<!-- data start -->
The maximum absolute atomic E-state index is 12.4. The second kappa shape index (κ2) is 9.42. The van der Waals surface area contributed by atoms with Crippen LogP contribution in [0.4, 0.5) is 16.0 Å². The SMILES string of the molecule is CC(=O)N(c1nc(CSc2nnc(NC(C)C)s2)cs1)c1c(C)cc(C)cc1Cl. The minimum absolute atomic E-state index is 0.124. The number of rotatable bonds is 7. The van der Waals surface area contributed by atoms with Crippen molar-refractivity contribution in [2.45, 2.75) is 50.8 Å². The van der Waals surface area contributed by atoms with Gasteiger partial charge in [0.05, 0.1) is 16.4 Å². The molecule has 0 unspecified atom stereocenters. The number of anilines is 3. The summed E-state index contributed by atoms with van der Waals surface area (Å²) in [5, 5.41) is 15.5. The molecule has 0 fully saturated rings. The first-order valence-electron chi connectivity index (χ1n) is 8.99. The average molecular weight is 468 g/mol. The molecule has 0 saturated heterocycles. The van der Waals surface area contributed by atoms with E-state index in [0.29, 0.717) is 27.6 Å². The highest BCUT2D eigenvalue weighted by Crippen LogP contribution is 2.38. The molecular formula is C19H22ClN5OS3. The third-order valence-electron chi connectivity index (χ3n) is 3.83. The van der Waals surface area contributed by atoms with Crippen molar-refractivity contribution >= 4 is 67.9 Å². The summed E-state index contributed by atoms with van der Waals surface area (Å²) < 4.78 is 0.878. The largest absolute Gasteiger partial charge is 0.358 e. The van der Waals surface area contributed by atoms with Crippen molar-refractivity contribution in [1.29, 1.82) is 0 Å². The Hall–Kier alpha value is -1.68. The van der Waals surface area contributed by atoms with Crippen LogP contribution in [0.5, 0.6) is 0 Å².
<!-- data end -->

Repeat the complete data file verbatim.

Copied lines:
The maximum absolute atomic E-state index is 12.4. The second kappa shape index (κ2) is 9.42. The van der Waals surface area contributed by atoms with Crippen LogP contribution in [0.4, 0.5) is 16.0 Å². The SMILES string of the molecule is CC(=O)N(c1nc(CSc2nnc(NC(C)C)s2)cs1)c1c(C)cc(C)cc1Cl. The minimum absolute atomic E-state index is 0.124. The number of rotatable bonds is 7. The van der Waals surface area contributed by atoms with Crippen molar-refractivity contribution in [2.45, 2.75) is 50.8 Å². The van der Waals surface area contributed by atoms with Gasteiger partial charge in [0.05, 0.1) is 16.4 Å². The molecule has 0 unspecified atom stereocenters. The number of anilines is 3. The summed E-state index contributed by atoms with van der Waals surface area (Å²) in [5, 5.41) is 15.5. The molecule has 0 fully saturated rings. The first-order valence-electron chi connectivity index (χ1n) is 8.99. The average molecular weight is 468 g/mol. The molecule has 0 saturated heterocycles. The van der Waals surface area contributed by atoms with E-state index in [0.29, 0.717) is 27.6 Å². The highest BCUT2D eigenvalue weighted by Crippen LogP contribution is 2.38. The molecular formula is C19H22ClN5OS3. The third-order valence-electron chi connectivity index (χ3n) is 3.83. The van der Waals surface area contributed by atoms with Crippen molar-refractivity contribution >= 4 is 67.9 Å². The summed E-state index contributed by atoms with van der Waals surface area (Å²) < 4.78 is 0.878. The largest absolute Gasteiger partial charge is 0.358 e. The van der Waals surface area contributed by atoms with Crippen molar-refractivity contribution in [1.29, 1.82) is 0 Å². The Hall–Kier alpha value is -1.68. The van der Waals surface area contributed by atoms with Crippen LogP contribution in [0.5, 0.6) is 0 Å².